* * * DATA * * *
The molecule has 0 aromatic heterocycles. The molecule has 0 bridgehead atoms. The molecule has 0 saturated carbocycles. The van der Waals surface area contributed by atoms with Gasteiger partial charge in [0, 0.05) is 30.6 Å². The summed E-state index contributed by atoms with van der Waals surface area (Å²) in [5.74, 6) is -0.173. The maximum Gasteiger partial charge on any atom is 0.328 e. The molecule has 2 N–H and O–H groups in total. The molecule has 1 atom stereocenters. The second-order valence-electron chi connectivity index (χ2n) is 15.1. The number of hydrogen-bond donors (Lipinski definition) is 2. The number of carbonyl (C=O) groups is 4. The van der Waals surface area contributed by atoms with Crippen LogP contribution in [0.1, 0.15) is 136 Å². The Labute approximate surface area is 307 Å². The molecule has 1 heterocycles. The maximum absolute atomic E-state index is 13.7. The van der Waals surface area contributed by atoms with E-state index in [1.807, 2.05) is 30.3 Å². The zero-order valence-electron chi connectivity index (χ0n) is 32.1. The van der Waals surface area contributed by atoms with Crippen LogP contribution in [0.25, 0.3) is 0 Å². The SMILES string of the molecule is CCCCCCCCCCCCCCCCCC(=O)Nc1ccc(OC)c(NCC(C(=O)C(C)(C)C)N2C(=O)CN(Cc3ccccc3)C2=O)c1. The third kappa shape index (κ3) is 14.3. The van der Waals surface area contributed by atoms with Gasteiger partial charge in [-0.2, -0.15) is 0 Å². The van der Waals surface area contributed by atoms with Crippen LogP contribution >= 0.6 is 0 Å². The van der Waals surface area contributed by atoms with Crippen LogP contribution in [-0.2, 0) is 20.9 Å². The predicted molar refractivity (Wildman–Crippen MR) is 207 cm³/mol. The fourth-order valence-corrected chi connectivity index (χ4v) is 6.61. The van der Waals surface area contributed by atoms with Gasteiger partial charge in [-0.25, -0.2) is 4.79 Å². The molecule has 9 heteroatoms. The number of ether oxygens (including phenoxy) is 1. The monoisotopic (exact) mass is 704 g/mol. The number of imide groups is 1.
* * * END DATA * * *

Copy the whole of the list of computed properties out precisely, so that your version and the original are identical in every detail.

The molecule has 0 aromatic heterocycles. The molecule has 0 bridgehead atoms. The molecule has 0 saturated carbocycles. The van der Waals surface area contributed by atoms with Gasteiger partial charge in [0, 0.05) is 30.6 Å². The summed E-state index contributed by atoms with van der Waals surface area (Å²) in [5.74, 6) is -0.173. The maximum Gasteiger partial charge on any atom is 0.328 e. The molecule has 2 N–H and O–H groups in total. The molecule has 1 atom stereocenters. The second-order valence-electron chi connectivity index (χ2n) is 15.1. The number of hydrogen-bond donors (Lipinski definition) is 2. The number of carbonyl (C=O) groups is 4. The van der Waals surface area contributed by atoms with Crippen LogP contribution in [0.1, 0.15) is 136 Å². The Labute approximate surface area is 307 Å². The molecule has 1 heterocycles. The maximum absolute atomic E-state index is 13.7. The van der Waals surface area contributed by atoms with E-state index in [1.807, 2.05) is 30.3 Å². The zero-order valence-electron chi connectivity index (χ0n) is 32.1. The van der Waals surface area contributed by atoms with Crippen LogP contribution in [0.25, 0.3) is 0 Å². The SMILES string of the molecule is CCCCCCCCCCCCCCCCCC(=O)Nc1ccc(OC)c(NCC(C(=O)C(C)(C)C)N2C(=O)CN(Cc3ccccc3)C2=O)c1. The third kappa shape index (κ3) is 14.3. The van der Waals surface area contributed by atoms with Gasteiger partial charge in [-0.2, -0.15) is 0 Å². The van der Waals surface area contributed by atoms with Crippen LogP contribution >= 0.6 is 0 Å². The van der Waals surface area contributed by atoms with Crippen LogP contribution in [-0.2, 0) is 20.9 Å². The predicted molar refractivity (Wildman–Crippen MR) is 207 cm³/mol. The fourth-order valence-corrected chi connectivity index (χ4v) is 6.61. The van der Waals surface area contributed by atoms with Gasteiger partial charge in [-0.25, -0.2) is 4.79 Å². The molecule has 9 heteroatoms. The number of ether oxygens (including phenoxy) is 1. The monoisotopic (exact) mass is 704 g/mol. The number of imide groups is 1.